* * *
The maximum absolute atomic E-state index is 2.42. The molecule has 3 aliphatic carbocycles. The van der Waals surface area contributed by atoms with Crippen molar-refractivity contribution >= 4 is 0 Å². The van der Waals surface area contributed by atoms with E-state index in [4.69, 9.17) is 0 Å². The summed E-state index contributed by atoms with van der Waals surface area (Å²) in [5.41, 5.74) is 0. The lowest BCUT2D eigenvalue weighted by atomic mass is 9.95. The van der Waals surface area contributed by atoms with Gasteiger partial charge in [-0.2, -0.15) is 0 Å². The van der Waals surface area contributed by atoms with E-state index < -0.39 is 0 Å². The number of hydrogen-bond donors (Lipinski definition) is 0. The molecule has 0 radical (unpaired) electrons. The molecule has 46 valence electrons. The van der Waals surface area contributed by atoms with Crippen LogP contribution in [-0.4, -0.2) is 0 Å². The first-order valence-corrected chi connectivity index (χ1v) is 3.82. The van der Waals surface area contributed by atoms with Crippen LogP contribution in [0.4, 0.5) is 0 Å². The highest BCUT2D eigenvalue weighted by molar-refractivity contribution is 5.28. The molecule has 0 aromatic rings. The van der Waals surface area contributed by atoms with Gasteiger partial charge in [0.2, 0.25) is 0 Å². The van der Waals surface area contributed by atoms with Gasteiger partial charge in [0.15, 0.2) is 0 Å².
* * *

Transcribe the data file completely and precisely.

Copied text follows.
The maximum absolute atomic E-state index is 2.42. The molecule has 3 aliphatic carbocycles. The van der Waals surface area contributed by atoms with Crippen molar-refractivity contribution >= 4 is 0 Å². The van der Waals surface area contributed by atoms with E-state index in [4.69, 9.17) is 0 Å². The summed E-state index contributed by atoms with van der Waals surface area (Å²) in [5.41, 5.74) is 0. The lowest BCUT2D eigenvalue weighted by atomic mass is 9.95. The van der Waals surface area contributed by atoms with Gasteiger partial charge in [-0.2, -0.15) is 0 Å². The van der Waals surface area contributed by atoms with E-state index < -0.39 is 0 Å². The number of hydrogen-bond donors (Lipinski definition) is 0. The molecule has 0 radical (unpaired) electrons. The molecule has 46 valence electrons. The van der Waals surface area contributed by atoms with Crippen LogP contribution in [-0.4, -0.2) is 0 Å². The first-order valence-corrected chi connectivity index (χ1v) is 3.82. The van der Waals surface area contributed by atoms with Crippen LogP contribution in [0.4, 0.5) is 0 Å². The highest BCUT2D eigenvalue weighted by molar-refractivity contribution is 5.28. The molecule has 0 aromatic rings. The van der Waals surface area contributed by atoms with Gasteiger partial charge in [0.2, 0.25) is 0 Å². The van der Waals surface area contributed by atoms with Gasteiger partial charge in [0.15, 0.2) is 0 Å².